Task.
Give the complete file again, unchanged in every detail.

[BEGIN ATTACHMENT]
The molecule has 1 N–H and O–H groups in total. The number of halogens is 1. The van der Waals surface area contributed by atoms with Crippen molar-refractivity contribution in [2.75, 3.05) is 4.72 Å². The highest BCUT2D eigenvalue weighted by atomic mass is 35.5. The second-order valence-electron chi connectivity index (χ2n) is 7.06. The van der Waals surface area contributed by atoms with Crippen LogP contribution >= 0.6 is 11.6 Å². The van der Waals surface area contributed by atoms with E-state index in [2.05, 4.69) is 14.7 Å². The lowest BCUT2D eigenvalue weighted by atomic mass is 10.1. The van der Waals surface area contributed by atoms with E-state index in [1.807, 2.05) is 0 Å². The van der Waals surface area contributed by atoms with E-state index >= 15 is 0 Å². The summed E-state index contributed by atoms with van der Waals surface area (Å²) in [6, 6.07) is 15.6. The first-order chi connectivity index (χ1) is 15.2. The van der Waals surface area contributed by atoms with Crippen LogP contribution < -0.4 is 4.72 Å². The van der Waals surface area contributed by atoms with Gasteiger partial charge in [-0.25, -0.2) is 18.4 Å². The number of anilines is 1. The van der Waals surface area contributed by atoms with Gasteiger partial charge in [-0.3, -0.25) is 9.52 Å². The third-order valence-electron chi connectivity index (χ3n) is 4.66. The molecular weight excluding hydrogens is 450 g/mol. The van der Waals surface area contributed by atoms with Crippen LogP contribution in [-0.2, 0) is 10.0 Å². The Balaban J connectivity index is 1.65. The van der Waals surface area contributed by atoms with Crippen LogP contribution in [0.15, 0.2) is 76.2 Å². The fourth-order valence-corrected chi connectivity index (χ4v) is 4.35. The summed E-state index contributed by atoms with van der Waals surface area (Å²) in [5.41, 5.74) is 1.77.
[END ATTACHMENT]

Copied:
The molecule has 1 N–H and O–H groups in total. The number of halogens is 1. The van der Waals surface area contributed by atoms with Crippen molar-refractivity contribution in [2.75, 3.05) is 4.72 Å². The highest BCUT2D eigenvalue weighted by atomic mass is 35.5. The second-order valence-electron chi connectivity index (χ2n) is 7.06. The van der Waals surface area contributed by atoms with Crippen LogP contribution >= 0.6 is 11.6 Å². The van der Waals surface area contributed by atoms with E-state index in [2.05, 4.69) is 14.7 Å². The lowest BCUT2D eigenvalue weighted by atomic mass is 10.1. The van der Waals surface area contributed by atoms with E-state index in [1.807, 2.05) is 0 Å². The van der Waals surface area contributed by atoms with E-state index >= 15 is 0 Å². The summed E-state index contributed by atoms with van der Waals surface area (Å²) in [6, 6.07) is 15.6. The first-order chi connectivity index (χ1) is 15.2. The van der Waals surface area contributed by atoms with Crippen LogP contribution < -0.4 is 4.72 Å². The van der Waals surface area contributed by atoms with Gasteiger partial charge in [-0.25, -0.2) is 18.4 Å². The number of anilines is 1. The van der Waals surface area contributed by atoms with Gasteiger partial charge in [-0.3, -0.25) is 9.52 Å². The third-order valence-electron chi connectivity index (χ3n) is 4.66. The molecular weight excluding hydrogens is 450 g/mol. The van der Waals surface area contributed by atoms with Crippen LogP contribution in [-0.2, 0) is 10.0 Å². The Balaban J connectivity index is 1.65. The van der Waals surface area contributed by atoms with Crippen LogP contribution in [0.15, 0.2) is 76.2 Å². The fourth-order valence-corrected chi connectivity index (χ4v) is 4.35. The summed E-state index contributed by atoms with van der Waals surface area (Å²) in [5.41, 5.74) is 1.77.